- A passport. The blank passport has a few questions to encourage kids to talk to their parents about travel. It also includes places to put stickers we’ll receive from the different destinations the kids go to.
- A map. Chart the destinations on the map with a sticker pin to mark the spot each month.
- A luggage tag. The luggage tag can be added to the suitcase handle, but even better it includes a secret code for more online fun. The first luggage tag you receive requires you to create an account to access the activities. Then the dashboard is updated every time you add a new secret code. The first code offers 3 different world-based activities. Since my kids are in the lower range of the recommended ages, the trivia questions are too complicated for them. But the other activities are fun.
It was, as you can imagine, so cool to finally see these items up close. Although I had a brief idea of what was in the box, I didn’t quite understand the details until I saw them for myself.
My first impressions of the Little Passports introduction box.
My thoughts on the first box? Loved the quality. The suitcase is awesome and sturdy. Looking at the empty box, though, and all I wanted to do was fill it up! I was ready to jump into the adventure and start learning about the places they were going to visit. This was the set-up. The packing or journey, if you will. But, I found myself really wanting to get to the destination. Are we there yet? Or, better, when will we get the first country? Don’t get me wrong – there was plenty to keep us busy. I just wanted it to arrive.
My BIG tip for new subscribers? Combine it with the Max, Mia, and Toby’s Adventures Around the World book or World Coin Collection. Then, along with preparing for future packages, you can start discovering the world with Max, Mia, and Toby or talk about the world while examining different types of coins. I also think the Max, Mia, and Toby book has fun adventures to start with, so they can play while they wait for their next package.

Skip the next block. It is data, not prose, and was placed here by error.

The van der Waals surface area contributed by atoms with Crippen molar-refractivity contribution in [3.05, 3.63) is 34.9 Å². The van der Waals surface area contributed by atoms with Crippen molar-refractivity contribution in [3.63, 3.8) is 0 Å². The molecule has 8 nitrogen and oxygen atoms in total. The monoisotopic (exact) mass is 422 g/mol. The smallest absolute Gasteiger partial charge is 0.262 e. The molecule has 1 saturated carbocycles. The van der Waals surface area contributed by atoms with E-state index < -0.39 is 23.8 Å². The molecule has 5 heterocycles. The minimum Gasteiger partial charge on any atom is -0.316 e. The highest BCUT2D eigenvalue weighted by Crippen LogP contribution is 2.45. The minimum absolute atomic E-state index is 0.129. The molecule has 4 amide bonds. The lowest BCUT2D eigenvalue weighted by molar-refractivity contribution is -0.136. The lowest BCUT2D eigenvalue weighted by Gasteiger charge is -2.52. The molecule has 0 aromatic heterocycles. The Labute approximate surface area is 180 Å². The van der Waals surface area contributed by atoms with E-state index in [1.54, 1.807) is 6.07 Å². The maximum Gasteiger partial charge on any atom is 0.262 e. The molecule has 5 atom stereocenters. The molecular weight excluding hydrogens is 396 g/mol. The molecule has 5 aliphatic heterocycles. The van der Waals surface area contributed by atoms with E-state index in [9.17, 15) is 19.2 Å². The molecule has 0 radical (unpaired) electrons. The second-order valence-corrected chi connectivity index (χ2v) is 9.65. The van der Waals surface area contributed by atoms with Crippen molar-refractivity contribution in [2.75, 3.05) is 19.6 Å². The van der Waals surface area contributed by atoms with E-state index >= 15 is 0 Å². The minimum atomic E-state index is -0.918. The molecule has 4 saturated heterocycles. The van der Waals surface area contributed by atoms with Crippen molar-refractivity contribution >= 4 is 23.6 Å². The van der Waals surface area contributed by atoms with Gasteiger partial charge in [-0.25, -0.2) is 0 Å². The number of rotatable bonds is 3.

Little Passports World Explorer review:
What can I expect to get in the Little Passports World Explorer subscription box?
Since that first package, I have received 5 more countries and counting. I love them. The letters cover a variety of country-specific details. Yet, they manage to keep it simple and to the point. The activities sheets can be anything from puzzles, recipes, or crafts. I think the variety of the standard inclusions are what help make it all fun.
There are stickers to pin on the map, put in the passport, and place on the suitcase. The postcard usually represents something mentioned in the letter, and the luggage tag is a cute accessory by itself – even better with the secret code to access online games. Each country also includes a souvenir. I love the variety the kids have received so far. Some of them are crafts, some of them mimic real souvenirs a friend might send, and others are little tokens.
I like the combination of having the familiar letter, activity sheet, postcard, and stickers with the surprise souvenir. It keeps the kids guessing.
Overall, I think Little Passports is a fun way to help kids learn more about the world. It’s more than what I hoped for it to be when I longed to subscribe years ago. Plus, kids love to get mail. I love them learning about the world. Bonus points for doing both.
Prior to shipping, Little Passports will email the parent to make sure there’s nothing else they want to add to the package. That makes ordering extras convenient.